Study Guide

the mother Stanza 1

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Stanza 1


  • We're going to start off our analysis of the poem with a quick reading of the title. There are two things to keep in mind about this baby. 
  • First, it announces who the speaker of the poem is: it's "the mother." It's not "a mother." Nor is it "some lady who happens to be a mother." The speaker of the poem is defined by her singularity—she's "the" mother. She's also defined by her relationship to her children. She's not "Susan"; she's "the mother." 
  • Second, the title is in lowercase letters. Does this diminish the position of this mother? Does it make her seem not-so-important? Let's read on and see what we think…

Line 1

Abortions will not let you forget.

  • Woah—this is one heck of a way to begin a poem.
  • Let's break down everything we know about the poem so far. The speaker of the poem is "the mother," and this line is the first thing she says to us, her audience. She addresses her audience directly with the word "you." This kind of direct address immediately involves (and implicates) us in the poem. 
  • And what are we implicated in, exactly? "Abortions." 
  • So, the mother begins the poem by telling us that "abortions will not let [us]" forget—but what will they not let us forget? The aborted fetuses? Something else entirely? Let's keep reading.

Lines 2-6

You remember the children you got that you did not get,
The damp small pulps with a little or with no hair,
The singers and workers that never handled the air.
You will never neglect or beat
Them, or silence or buy with a sweet. 

  • The next five lines provide some answers. The abortions will not let us forget "the children that you got that you did not get."
  • Hmm. These are all simple words in this line, but they are strung together in a strange way.
  • But we can unpack them, knowing that the topic of this theme is abortion. "The children you got"—the fetuses that you were pregnant with—"that you did not get"—that you did not give birth to. The mother is talking about the fetuses that she's aborted. 
  • She then goes on to describe these never-born children. She imagines that they would be "damp small pulps" after birth, that they might grow us to be "singers and workers."
  • She imagines a near, and then a distant future, for the children that were never born. 
  • The mother then imagines her relationship with these non-existent children: she will never neglect them, or beat them, or silence them, or bribe them with candy. And that's because they will never exist. 
  • She doesn't just think about the good times that she would have had with these non-existent children, but also the rough times.
  • She paints a small, but realistic portrait of motherhood.
  • But wait—is this motherhood? Is "the mother" who aborted her fetuses still a mother? Can you be a mother if you don't have any children?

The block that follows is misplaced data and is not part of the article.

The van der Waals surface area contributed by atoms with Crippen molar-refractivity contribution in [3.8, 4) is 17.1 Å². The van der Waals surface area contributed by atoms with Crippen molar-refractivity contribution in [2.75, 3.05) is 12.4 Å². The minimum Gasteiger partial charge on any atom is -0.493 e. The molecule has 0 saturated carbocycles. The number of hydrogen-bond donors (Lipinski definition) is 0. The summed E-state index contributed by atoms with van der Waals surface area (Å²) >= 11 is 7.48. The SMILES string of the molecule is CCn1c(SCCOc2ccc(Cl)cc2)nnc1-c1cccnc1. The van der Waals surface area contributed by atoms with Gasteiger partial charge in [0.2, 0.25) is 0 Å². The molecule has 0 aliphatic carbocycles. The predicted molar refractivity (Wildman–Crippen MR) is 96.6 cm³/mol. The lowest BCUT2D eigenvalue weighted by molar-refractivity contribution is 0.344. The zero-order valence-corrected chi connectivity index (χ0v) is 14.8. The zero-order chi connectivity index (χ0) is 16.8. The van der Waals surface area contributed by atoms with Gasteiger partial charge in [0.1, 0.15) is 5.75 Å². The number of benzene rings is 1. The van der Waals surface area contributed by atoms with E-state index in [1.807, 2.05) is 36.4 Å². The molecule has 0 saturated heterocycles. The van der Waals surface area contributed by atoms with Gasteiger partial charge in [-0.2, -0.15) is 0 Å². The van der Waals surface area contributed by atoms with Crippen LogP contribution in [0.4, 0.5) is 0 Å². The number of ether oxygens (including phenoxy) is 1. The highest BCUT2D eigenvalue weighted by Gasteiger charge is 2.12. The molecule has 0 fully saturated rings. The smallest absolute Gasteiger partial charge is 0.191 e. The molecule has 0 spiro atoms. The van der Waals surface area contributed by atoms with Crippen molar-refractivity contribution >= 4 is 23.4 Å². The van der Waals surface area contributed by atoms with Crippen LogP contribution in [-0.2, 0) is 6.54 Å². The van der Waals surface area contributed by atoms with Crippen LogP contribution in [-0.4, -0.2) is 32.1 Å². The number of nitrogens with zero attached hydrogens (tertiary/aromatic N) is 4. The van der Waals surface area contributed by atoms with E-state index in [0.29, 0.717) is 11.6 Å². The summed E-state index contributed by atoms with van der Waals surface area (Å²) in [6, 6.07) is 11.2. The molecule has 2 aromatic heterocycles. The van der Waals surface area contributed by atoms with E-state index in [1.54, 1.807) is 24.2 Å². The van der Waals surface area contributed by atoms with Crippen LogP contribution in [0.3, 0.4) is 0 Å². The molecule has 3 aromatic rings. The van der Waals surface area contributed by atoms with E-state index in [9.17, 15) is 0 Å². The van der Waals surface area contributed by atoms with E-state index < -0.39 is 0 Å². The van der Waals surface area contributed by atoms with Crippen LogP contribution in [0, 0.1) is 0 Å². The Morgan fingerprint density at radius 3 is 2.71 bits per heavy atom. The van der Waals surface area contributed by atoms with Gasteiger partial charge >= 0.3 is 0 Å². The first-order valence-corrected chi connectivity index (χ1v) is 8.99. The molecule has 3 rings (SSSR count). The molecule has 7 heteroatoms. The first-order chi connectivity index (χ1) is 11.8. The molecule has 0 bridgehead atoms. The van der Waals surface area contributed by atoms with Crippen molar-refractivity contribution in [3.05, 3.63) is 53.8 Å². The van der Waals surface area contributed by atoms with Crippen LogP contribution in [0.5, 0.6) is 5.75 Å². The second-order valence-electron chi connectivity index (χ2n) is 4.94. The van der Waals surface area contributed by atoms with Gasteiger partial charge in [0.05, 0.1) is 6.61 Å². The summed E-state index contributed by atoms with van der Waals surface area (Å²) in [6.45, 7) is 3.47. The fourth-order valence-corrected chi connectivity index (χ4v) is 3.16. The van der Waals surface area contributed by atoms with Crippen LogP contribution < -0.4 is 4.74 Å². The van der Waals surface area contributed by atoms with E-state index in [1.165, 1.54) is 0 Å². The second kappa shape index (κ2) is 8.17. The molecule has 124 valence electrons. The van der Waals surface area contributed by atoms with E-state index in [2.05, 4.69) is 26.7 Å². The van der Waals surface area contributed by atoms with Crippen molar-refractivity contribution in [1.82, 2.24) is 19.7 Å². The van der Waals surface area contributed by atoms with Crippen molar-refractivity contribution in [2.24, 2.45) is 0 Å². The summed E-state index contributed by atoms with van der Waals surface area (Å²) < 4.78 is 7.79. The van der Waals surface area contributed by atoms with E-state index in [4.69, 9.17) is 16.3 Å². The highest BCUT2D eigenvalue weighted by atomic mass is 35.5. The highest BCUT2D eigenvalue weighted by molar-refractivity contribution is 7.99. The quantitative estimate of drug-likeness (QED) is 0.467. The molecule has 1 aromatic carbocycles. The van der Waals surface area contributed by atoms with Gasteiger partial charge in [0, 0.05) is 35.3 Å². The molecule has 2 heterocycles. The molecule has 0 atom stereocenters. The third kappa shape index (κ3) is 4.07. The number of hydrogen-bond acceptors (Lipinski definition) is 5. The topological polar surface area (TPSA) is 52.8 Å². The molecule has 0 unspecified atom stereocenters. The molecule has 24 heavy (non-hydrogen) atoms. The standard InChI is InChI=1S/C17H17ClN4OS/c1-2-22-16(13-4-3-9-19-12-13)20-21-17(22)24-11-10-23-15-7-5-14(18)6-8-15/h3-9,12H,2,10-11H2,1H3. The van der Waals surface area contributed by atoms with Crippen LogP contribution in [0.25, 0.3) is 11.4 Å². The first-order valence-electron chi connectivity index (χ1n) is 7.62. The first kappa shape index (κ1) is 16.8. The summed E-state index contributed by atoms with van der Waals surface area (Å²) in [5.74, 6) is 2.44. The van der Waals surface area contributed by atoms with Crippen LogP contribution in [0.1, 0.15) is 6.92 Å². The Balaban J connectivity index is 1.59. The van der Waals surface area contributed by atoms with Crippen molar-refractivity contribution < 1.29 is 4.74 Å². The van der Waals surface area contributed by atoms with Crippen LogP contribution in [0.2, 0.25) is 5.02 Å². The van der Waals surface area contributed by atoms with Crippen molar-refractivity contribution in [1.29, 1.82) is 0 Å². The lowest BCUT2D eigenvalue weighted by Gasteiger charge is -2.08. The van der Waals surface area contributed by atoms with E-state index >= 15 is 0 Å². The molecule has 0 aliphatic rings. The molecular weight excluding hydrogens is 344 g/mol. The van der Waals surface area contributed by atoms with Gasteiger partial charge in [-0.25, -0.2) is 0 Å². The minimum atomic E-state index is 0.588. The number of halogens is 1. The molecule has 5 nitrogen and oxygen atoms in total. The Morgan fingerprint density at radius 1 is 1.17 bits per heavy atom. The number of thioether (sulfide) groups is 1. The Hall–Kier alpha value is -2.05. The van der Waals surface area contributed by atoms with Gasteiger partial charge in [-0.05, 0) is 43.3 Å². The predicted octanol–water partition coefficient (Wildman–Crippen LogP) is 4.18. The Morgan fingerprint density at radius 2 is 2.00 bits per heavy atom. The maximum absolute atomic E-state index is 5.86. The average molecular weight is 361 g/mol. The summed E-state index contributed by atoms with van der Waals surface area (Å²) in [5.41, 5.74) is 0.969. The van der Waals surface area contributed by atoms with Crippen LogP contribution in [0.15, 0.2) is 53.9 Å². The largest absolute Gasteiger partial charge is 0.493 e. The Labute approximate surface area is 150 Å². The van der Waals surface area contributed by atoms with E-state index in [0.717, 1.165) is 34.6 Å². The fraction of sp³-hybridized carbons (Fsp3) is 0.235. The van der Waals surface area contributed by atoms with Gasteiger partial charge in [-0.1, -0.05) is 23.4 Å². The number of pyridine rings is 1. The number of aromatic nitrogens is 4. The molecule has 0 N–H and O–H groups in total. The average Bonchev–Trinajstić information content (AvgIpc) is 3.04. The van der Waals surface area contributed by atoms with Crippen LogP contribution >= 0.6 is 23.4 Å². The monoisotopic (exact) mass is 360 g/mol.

• Get ready to dwell in uncertainties, guys. These questions are at the heart of this poem.
  • Before we move on, let's just notice that we've got some rhyme going on. The first lines of the poem are written in rhyming couplets: "forget" and "get," "hair" and "air," "beat" and "sweet." There's almost a childishness about these easy, sing-song rhymes. They remind of us of some rhymes from children's poetry. ("Little Jack Horner / Sat in a corner," anyone?)

Lines 7-10

You will never wind up the sucking-thumb
Or scuttle off ghosts that come.
You will never leave them, controlling your luscious sigh,
Return for a snack of them, with gobbling mother-eye.

  • The mother continues to list all of the things that she'll never get to do for her non-existent children. She'll never get these children to stop sucking their thumbs. Nor will she pretend to chase away the ghosts that the children imagine before bedtime. 
  • She will never know the feelings of sadness when she leaves them, and the feelings of happiness when she returns to them again.
  • Notice anything weird about those last two lines? There are some serious food metaphors going on. She describes the children as "a snack," and her eyes as "gobbling."
  • Is the mother the witch who trapped Hansel and Gretl, hungry for child flesh?
  • We think not. More likely, her feelings toward these children are so deep that she feels them deep in her body. We might even call these feelings "embodied." 
  • But wait: don't forget that the mother is not talking about actual children. She has aborted the fetuses that would turn into children one day. 
  • Don't you think the mother is being oddly specific in her descriptions, her hunger metaphors, her "scuttling" of ghosts? She's not generalizing; these are full-fledged fantasies that she's sharing. 
  • And we're starting to feel like the mother is not talking to an audience of readers. She's so specific about these motherhood fantasies that it feels much more like she's addressing herself in this first stanza.
  • And hey, let's just take note of the poem's form before we move on: more couplets. We've got more childish rhyming going on. (Check out "Form and Meter" for more on that sort of stuff.)

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